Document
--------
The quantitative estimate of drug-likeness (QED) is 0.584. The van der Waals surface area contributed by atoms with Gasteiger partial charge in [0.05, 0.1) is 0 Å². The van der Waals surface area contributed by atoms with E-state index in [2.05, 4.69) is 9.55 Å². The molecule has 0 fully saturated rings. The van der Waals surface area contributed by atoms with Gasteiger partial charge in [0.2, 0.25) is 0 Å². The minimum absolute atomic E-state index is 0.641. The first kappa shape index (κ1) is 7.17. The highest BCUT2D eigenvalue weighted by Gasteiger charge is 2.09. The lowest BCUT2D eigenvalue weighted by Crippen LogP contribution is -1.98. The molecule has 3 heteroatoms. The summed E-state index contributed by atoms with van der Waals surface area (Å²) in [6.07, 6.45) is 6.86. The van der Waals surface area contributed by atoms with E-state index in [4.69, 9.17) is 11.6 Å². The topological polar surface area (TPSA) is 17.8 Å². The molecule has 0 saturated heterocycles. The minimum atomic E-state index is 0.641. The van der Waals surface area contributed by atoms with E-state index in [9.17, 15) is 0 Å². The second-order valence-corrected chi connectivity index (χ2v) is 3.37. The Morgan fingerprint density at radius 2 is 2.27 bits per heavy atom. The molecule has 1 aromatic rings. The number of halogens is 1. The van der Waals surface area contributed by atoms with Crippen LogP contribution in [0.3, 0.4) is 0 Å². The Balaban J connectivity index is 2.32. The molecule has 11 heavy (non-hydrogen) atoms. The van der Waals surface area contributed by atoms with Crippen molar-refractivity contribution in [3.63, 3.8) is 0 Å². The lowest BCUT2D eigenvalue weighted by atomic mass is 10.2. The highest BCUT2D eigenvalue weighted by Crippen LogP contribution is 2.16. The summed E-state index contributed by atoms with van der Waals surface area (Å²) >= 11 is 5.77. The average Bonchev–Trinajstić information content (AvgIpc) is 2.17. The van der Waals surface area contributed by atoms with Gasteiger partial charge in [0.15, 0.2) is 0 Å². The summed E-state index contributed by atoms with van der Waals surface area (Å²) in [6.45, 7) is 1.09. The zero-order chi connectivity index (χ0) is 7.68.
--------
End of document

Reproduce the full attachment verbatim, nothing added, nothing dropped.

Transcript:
The quantitative estimate of drug-likeness (QED) is 0.584. The van der Waals surface area contributed by atoms with Gasteiger partial charge in [0.05, 0.1) is 0 Å². The van der Waals surface area contributed by atoms with E-state index in [2.05, 4.69) is 9.55 Å². The molecule has 0 fully saturated rings. The van der Waals surface area contributed by atoms with Gasteiger partial charge in [0.2, 0.25) is 0 Å². The minimum absolute atomic E-state index is 0.641. The first kappa shape index (κ1) is 7.17. The highest BCUT2D eigenvalue weighted by Gasteiger charge is 2.09. The lowest BCUT2D eigenvalue weighted by Crippen LogP contribution is -1.98. The molecule has 3 heteroatoms. The summed E-state index contributed by atoms with van der Waals surface area (Å²) in [6.07, 6.45) is 6.86. The van der Waals surface area contributed by atoms with E-state index in [4.69, 9.17) is 11.6 Å². The topological polar surface area (TPSA) is 17.8 Å². The molecule has 0 saturated heterocycles. The minimum atomic E-state index is 0.641. The van der Waals surface area contributed by atoms with E-state index in [9.17, 15) is 0 Å². The second-order valence-corrected chi connectivity index (χ2v) is 3.37. The Morgan fingerprint density at radius 2 is 2.27 bits per heavy atom. The molecule has 1 aromatic rings. The number of halogens is 1. The van der Waals surface area contributed by atoms with Crippen LogP contribution in [0.3, 0.4) is 0 Å². The Balaban J connectivity index is 2.32. The molecule has 11 heavy (non-hydrogen) atoms. The van der Waals surface area contributed by atoms with Crippen molar-refractivity contribution in [3.63, 3.8) is 0 Å². The lowest BCUT2D eigenvalue weighted by atomic mass is 10.2. The highest BCUT2D eigenvalue weighted by Crippen LogP contribution is 2.16. The summed E-state index contributed by atoms with van der Waals surface area (Å²) >= 11 is 5.77. The average Bonchev–Trinajstić information content (AvgIpc) is 2.17. The van der Waals surface area contributed by atoms with Gasteiger partial charge in [0.15, 0.2) is 0 Å². The summed E-state index contributed by atoms with van der Waals surface area (Å²) in [6.45, 7) is 1.09. The zero-order chi connectivity index (χ0) is 7.68.